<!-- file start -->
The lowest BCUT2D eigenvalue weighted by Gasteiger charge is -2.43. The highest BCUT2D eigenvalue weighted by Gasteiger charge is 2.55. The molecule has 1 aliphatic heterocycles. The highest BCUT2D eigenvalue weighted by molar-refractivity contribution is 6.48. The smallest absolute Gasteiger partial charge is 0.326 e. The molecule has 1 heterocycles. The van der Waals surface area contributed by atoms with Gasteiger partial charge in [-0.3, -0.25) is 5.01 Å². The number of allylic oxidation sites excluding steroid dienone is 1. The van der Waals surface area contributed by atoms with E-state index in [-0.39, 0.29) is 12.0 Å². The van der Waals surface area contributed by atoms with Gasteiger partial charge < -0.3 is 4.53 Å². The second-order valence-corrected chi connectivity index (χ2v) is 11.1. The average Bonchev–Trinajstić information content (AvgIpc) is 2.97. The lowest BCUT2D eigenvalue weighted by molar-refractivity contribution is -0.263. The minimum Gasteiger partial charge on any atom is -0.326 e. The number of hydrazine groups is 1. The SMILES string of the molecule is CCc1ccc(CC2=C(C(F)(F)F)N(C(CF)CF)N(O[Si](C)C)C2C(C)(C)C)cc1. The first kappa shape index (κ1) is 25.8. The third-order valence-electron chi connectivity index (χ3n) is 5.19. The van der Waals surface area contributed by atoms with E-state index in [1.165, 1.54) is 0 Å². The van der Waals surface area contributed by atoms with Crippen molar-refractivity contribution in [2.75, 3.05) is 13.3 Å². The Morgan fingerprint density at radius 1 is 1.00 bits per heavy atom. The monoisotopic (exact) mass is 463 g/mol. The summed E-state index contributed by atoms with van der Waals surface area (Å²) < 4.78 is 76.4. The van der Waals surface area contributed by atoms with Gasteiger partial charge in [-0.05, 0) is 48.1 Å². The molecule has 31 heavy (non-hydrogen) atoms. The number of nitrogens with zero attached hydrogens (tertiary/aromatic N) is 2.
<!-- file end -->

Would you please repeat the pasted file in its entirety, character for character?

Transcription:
The lowest BCUT2D eigenvalue weighted by Gasteiger charge is -2.43. The highest BCUT2D eigenvalue weighted by Gasteiger charge is 2.55. The molecule has 1 aliphatic heterocycles. The highest BCUT2D eigenvalue weighted by molar-refractivity contribution is 6.48. The smallest absolute Gasteiger partial charge is 0.326 e. The molecule has 1 heterocycles. The van der Waals surface area contributed by atoms with Gasteiger partial charge in [-0.3, -0.25) is 5.01 Å². The number of allylic oxidation sites excluding steroid dienone is 1. The van der Waals surface area contributed by atoms with E-state index in [-0.39, 0.29) is 12.0 Å². The van der Waals surface area contributed by atoms with Gasteiger partial charge < -0.3 is 4.53 Å². The second-order valence-corrected chi connectivity index (χ2v) is 11.1. The average Bonchev–Trinajstić information content (AvgIpc) is 2.97. The lowest BCUT2D eigenvalue weighted by molar-refractivity contribution is -0.263. The minimum Gasteiger partial charge on any atom is -0.326 e. The number of hydrazine groups is 1. The SMILES string of the molecule is CCc1ccc(CC2=C(C(F)(F)F)N(C(CF)CF)N(O[Si](C)C)C2C(C)(C)C)cc1. The first kappa shape index (κ1) is 25.8. The third-order valence-electron chi connectivity index (χ3n) is 5.19. The van der Waals surface area contributed by atoms with E-state index in [1.165, 1.54) is 0 Å². The van der Waals surface area contributed by atoms with Crippen molar-refractivity contribution in [2.75, 3.05) is 13.3 Å². The Morgan fingerprint density at radius 1 is 1.00 bits per heavy atom. The monoisotopic (exact) mass is 463 g/mol. The summed E-state index contributed by atoms with van der Waals surface area (Å²) < 4.78 is 76.4. The van der Waals surface area contributed by atoms with Gasteiger partial charge in [-0.05, 0) is 48.1 Å². The molecule has 31 heavy (non-hydrogen) atoms. The number of nitrogens with zero attached hydrogens (tertiary/aromatic N) is 2.